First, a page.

Organised as an alternative to physical degree shows, in response to Covid-19 and the resulting lockdown, the 2020 UAL Graduate Showcase is currently running online. Last week, we featured interviews with Erika Trotzig and John Antony Thadicaran, two students graduating from Central Saint Martins (CSM), one of UAL’s largest colleges. Concluding our coverage of CSM, we speak here to Alex Schady, CSM’s Art Programme Director.
Schady is an artist whose own practice encompasses drawing, video, sculpture and performance, with his work shown in leading art spaces, such as Camden Arts Centre. He is also a co-founder of Five Years Gallery, an artist-run space that establishes a direct relationship between programming, curation and practice.
‘Sculp Proposition’ (2020), performance made for zoom, by Alex Schady.
The Net Gallery: Can you give a sense of the different subject areas you aim to cover through the Art Programme at CSM and how you arrived at the mixture of courses you currently offer?
Alex Schady: The Art Programme is made up of five courses: BA Fine Art, MA Fine Art, MA Photography, MA Art & Science and MRES Art (three pathways – MRES Exhibition Studies, Moving Image, Theory and Philosophy). The courses have evolved over time with new courses developed in response to the shifting disciplinary areas. I think it’s important that universities respond to the social, political and economic reality in which they exist, and understand the impact that this has on the academic disciplines that they help to mould.
Work by BA Fine Art students exhibited at the 2019 CSM degree show. Photo by John Sturrock.
TNG: The CSM campus and building is quite an amazing place, at the heart of a dynamic part of London. How important is the building to what you do and what unique benefits does it offer as a space for learning?
AS: I think the building is significant and important for a number of reasons. The old building on Charing Cross Road conformed to a very romantic idea of the artist’s studio, but this comes with a lot of baggage and problematic ideas. The labyrinthine structure allowed for limited contact between courses and promoted an idea of the artist locked away in their garret waiting to be discovered. The new building encourages encounters between students from different courses, promoting cross disciplinary activity in an art school that maintains the full range of disciplines. In addition to this, I think its location at the centre of an area of redevelopment with all the political and socio-economic questions that this provokes is incredibly significant. Questions about who is displaced in this kind of re-generation and what role the arts might have in challenging problematic power structures are unavoidable for students in this context. Fine Art at CSM has always produced a very politicised student body questioning the role of art in society.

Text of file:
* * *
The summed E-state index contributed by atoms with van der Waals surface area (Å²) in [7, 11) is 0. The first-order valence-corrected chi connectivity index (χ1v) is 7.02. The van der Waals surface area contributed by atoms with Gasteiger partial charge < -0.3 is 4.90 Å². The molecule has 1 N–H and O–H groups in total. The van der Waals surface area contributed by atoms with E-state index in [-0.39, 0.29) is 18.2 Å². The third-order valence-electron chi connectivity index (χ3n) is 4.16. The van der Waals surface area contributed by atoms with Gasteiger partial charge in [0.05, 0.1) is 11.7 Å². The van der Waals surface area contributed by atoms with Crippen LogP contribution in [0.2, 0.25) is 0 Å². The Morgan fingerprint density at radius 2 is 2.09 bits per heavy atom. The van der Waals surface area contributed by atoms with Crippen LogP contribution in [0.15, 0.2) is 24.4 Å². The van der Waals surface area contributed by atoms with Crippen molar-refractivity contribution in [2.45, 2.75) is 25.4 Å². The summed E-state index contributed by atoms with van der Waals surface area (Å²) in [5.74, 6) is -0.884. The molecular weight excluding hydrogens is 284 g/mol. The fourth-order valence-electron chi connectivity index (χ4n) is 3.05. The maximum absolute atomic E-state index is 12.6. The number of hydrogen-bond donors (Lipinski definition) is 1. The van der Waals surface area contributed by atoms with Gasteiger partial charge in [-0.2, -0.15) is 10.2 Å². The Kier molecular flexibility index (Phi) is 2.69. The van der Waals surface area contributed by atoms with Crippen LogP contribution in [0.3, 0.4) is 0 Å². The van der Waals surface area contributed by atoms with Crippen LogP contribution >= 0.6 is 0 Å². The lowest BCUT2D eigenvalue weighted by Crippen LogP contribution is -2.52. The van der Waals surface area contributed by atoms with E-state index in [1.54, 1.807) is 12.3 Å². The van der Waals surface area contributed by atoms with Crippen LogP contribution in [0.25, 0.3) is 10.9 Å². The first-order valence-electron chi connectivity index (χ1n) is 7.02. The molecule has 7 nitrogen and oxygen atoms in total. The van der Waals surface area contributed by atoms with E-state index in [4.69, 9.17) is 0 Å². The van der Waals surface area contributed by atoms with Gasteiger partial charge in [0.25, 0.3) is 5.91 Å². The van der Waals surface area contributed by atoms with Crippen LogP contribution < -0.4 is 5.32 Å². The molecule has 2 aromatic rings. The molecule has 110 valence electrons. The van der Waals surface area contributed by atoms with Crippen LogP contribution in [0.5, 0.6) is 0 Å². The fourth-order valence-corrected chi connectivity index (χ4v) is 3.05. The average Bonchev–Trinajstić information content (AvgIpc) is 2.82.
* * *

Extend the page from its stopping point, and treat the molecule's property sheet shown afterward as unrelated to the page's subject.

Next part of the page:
Students from CSM participating in Tate Exchange – an annual event that features the full Art Programme. Photo by Belinda Lawley.
TNG: How difficult has been to adapt to lockdown this year, in regard to teaching in general, but also specifically in regard to preparing for the end of year degree shows?
AS: Adapting to lockdown has been difficult for everyone, however, I do think that artists have always responded to circumstances and the environment in which they find themselves, and this has been no exception. There have been challenges, undoubtedly, particularly for those students invested in materially driven practices, but the resilience and adaptability of the students has been truly remarkable. The Graduate Showcase is clearly very different from a conventional degree show, but it does come with new opportunities that our students have been quick to exploit. The shows are on for a whole year (not just a long weekend) and what is on show is in flux with new works uploaded and different collections presented to the audience.
‘Saturn 001’, Mixed media costume/sculptural object, by Alex Schady.
TNG: I’ve spoken to a number of artists who also work as teachers, lecturers and departmental leaders. Many talk about the synergy they find between teaching and practising art, and how the two feed-off of each other in a beneficial way. It’s also clear, however, that it can be difficult to find time to concentrate on both. How do you personally find the balance between teaching and your own practice?
AS: I’m fortunate that my practice slots in well to a busy schedule. I work digitally and with physical materials, and shift between the two depending on whether I can make it to the studio or if I’m working from home. The emergency and excitement of working with students definitely feeds my practice. There is a sense of urgency amongst the students (the work they are making needs to be made) and this definitely is contagious.
‘Ball Games’ – a collaborative performance by Alex Schady with young people from Copenhagen Primary School.